Embracing the New Age of Coalition Politics

Political parties in Malaysia and the voting public would be better off if our institutions, narratives and norms can be adapted to suit Malaysia’s new normal of having coalition governments formed by parties of similar strength.

Appreciating the prospect of not having a single dominant party in the foreseeable future would help us to consider seriously how we are to achieve stable governments, how we are to deal with the problem of partners fighting over who is to become Prime Minister, and how we are to help the voting public decide on what sort of coalitions to support.

Gone are the days of a single dominant party winning nearly half the seats in Parliament. The high point for UMNO was in 2004 when it won 49% of seats in Parliament, almost managing to form a government without the need for partners.

Below is a list illustrating how UMNO, once-dominant party, had been faring since 1969’s general elections.

Year – UMNO seats/total seats (percentage)

  • 1969 – 52/144 (36%)
  • 1974 – 62/154 (40%)
  • 1978 – 70/154 (45%)
  • 1982 – 70/154 (45%)
  • 1986 – 83/177 (46%)
  • 1990 – 71/180 (39%)
  • 1995 – 89/192 (46%)
  • 1999 – 72/193 (37%)
  • 2004 – 109/219 (49%)
  • 2008 – 79/222 (35%)
  • 2013 – 88/222 (39%)
  • 2018 – 54/222 (24%)

In the next general election and in subsequent ones, I do not foresee any single political party in Malaysian politics winning more than 70 parliamentary seats. In fact, with UMNO, PAS and Bersatu on the same side of the political divide, I will be very surprise if any of them contests more than 70 seats in the Peninsula.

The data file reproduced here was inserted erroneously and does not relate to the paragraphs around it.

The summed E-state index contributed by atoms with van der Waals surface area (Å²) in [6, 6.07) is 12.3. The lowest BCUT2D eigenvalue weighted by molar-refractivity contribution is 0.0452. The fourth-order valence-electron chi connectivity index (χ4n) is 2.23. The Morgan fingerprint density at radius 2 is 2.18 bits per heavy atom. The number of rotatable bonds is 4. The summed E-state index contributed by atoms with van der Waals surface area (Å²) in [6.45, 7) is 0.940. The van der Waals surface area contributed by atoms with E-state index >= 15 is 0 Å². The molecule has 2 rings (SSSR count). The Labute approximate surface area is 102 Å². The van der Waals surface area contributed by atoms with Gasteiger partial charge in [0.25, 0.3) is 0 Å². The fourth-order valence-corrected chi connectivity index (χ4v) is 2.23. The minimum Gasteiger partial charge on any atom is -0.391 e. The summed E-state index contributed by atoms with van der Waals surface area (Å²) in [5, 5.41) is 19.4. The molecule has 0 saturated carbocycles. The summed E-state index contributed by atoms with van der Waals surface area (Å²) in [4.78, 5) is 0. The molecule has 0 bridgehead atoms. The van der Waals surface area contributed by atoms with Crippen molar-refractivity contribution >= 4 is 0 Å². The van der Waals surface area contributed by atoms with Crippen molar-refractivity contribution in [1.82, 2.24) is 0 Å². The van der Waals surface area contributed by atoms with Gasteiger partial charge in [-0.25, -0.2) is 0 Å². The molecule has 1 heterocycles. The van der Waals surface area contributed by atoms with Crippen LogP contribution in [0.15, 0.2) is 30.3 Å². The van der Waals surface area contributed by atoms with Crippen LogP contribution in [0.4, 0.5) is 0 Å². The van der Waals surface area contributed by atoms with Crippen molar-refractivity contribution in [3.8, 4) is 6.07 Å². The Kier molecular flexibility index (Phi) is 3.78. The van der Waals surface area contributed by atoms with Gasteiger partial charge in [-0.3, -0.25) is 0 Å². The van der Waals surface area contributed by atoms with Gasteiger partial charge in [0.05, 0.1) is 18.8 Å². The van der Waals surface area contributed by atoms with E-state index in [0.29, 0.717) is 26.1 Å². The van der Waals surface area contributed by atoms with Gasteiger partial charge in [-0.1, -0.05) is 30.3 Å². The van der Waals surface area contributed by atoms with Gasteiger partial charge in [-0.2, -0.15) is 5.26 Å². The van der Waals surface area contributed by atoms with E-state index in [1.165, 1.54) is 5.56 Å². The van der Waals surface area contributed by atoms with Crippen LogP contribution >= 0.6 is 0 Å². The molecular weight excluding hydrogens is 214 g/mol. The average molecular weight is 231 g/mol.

Of the 165 parliamentary seats in Peninsula, the Perikatan Nasional parties – UMNO, PAS and Bersatu – will most likely contest a total of 135 seats and not more than 140 seats. The remaining 25 to 30 seats are likely to be left to MCA and MIC to contest.

The distribution will probably be 60 seats for UMNO, 40 seats for PAS, and 35-40 seats for Bersatu.  

In any case, it is very unlikely that UMNO will go for more than 70 seats in the Peninsula, and even if the seats in Sabah contested by UMNO are taken into consideration, the total figure will still not be too far off the 70-seat mark.

On the opposition side, if a one-to-one deal is achieved among all anti-Perikatan parties, including Pakatan parties, Warisan and forces aligned with Tun Dr. Mahathir Mohamad, there would also not be any party contesting more than 70 parliamentary seats in the Peninsula.

What this means is that in the foreseeable future, all parties that intend to form governments will have to learn to accommodate their partners in a sustainable manner.

During the Sheraton Coup, the reason the Pakatan centre was not able to hold can be partly attributed to the fact that the key players had, and still have, an outdated understanding of prime ministerial powers.

During Mahathir 2.0, these powers were defused to a certain extent compared to Mahathir 1.0, to Abdullah Badawi’s period or to Najib Razak’s regime. First, the budget for the Prime Minister’s Department in 2019 was half of what was the case in Najib’s 2018 budget. Second, the economic function of the Prime Minister’s Department was moved out and placed under a separate ministry. Third, two dozen agencies from public transport to Biro Tatanegara were either abolished or transferred to other more related ministries to heighten consistency and expertise. Last but not least, Prime Minister Dr. Mahathir and the Cabinet gave Parliament space to operate and to implement reforms.